01 August 2014

Contrarian Notes on the Gaza Debacle

I was getting ready to post the rest of my Netanyahu series when the latest Gaza episode began. As I was about to embark on a brief tour de France, I postponed all postings and left.

When I returned, the Gaza situation had become too catastrophic to allow me to continue with the posts I had prepared earlier. So I decided to register my views on what is happening in Gaza before I return to my regularly scheduled programming.

In a nutshell, I think the responsibility of the grotesque humanitarian disaster falls in equal measure on all the regional players, namely, Saudi Arabia, Egypt, Qatar, Israel and Turkey. If you have pro-Israeli views, you might wish to add Hamas to that list but I did not for reasons I will discuss in a minute.

First, let me explain why several Arab countries are topping my list.

With Friends Like These

At the core of the Gaza problem is a massive economic and social deprivation. Even before the 2007 Israeli siege, Gaza had always had a very high unemployment rate. In May 2014, it reached a five-year high of 41 percent. A month ago it rose to over 45 percent. If you remember Machiavelli's advice to the Prince about the dangers of depriving people of their livelihood ("because men more quickly forget the death of their father than the loss of their patrimony"), this is a situation that creates a lot of desperate, nothing-to-lose Palestinians.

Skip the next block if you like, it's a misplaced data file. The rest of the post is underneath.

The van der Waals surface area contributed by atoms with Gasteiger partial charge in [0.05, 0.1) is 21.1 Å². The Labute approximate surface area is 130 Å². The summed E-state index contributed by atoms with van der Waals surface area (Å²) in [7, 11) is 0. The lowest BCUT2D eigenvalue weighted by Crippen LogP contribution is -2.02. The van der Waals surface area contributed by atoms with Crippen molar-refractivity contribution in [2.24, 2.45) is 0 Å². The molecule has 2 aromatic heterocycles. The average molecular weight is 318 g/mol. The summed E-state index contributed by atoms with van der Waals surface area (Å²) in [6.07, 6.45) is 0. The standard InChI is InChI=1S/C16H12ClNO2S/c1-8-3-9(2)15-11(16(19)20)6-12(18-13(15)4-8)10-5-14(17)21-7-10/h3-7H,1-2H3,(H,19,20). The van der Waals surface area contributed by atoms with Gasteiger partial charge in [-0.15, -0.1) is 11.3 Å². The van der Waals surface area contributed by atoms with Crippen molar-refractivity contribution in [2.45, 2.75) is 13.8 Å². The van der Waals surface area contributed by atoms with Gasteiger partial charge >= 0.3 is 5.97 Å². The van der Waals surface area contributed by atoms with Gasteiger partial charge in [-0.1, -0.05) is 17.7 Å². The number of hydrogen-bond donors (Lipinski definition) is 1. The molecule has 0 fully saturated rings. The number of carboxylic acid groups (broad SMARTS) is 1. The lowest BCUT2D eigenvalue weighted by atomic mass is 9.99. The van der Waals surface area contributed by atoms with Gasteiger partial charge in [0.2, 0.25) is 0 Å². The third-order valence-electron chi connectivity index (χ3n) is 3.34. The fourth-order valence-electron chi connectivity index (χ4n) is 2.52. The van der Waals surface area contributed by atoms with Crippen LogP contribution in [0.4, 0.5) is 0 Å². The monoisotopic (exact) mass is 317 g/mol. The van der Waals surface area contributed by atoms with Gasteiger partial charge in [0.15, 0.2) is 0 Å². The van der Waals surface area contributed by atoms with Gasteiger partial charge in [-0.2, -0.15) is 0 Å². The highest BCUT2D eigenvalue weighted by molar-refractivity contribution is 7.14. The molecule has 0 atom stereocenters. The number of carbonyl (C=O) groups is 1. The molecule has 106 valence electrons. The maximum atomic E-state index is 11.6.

You might argue that Israel and its suffocating blockade is the main culprit. While I am not denying Israel's large responsibility in all this (as I will outline shortly), I believe that its measures would not be nearly as crippling if its policies were not aided and abetted by the Arab states in the region.

To begin with, the siege is not just Israel's, it is also actively reinforced by Egypt's new rulers. General al-Sisi closed the tunnels and the Rafah port as soon as he toppled the Mursi government. If he wanted it, he could pretty much render the Israeli embargo ineffective.

Moreover, my argument goes beyond the negative effects of the Israeli and Egyptian embargo.

I read someplace that Walid bin Talal, one of the richest men in the world, made roughly $5 billion by simply buying Citi Bank shares at a deep discount after the 2008 financial meltdown.

That windfall is about the size of the Gaza strip's entire economy. In other words, if those oil-rich Arab countries really wanted to help Palestinians, they could simply provide them with generous economic assistance. It is pocket change for them. In fact, just one person, with the money he made from this one deal, could singlehandedly transform Gaza from being the land of the wretched to a prosperous and happy place.

Instead, Arab states are doing what they have always done since the creation of Israel. They keep Palestinians impoverished, desperate and angry and refuse to help them in any meaningful way. For decades they kept them in makeshift refugee camps and quietly worked to transform them from a highly educated liberal community into radical Islamists.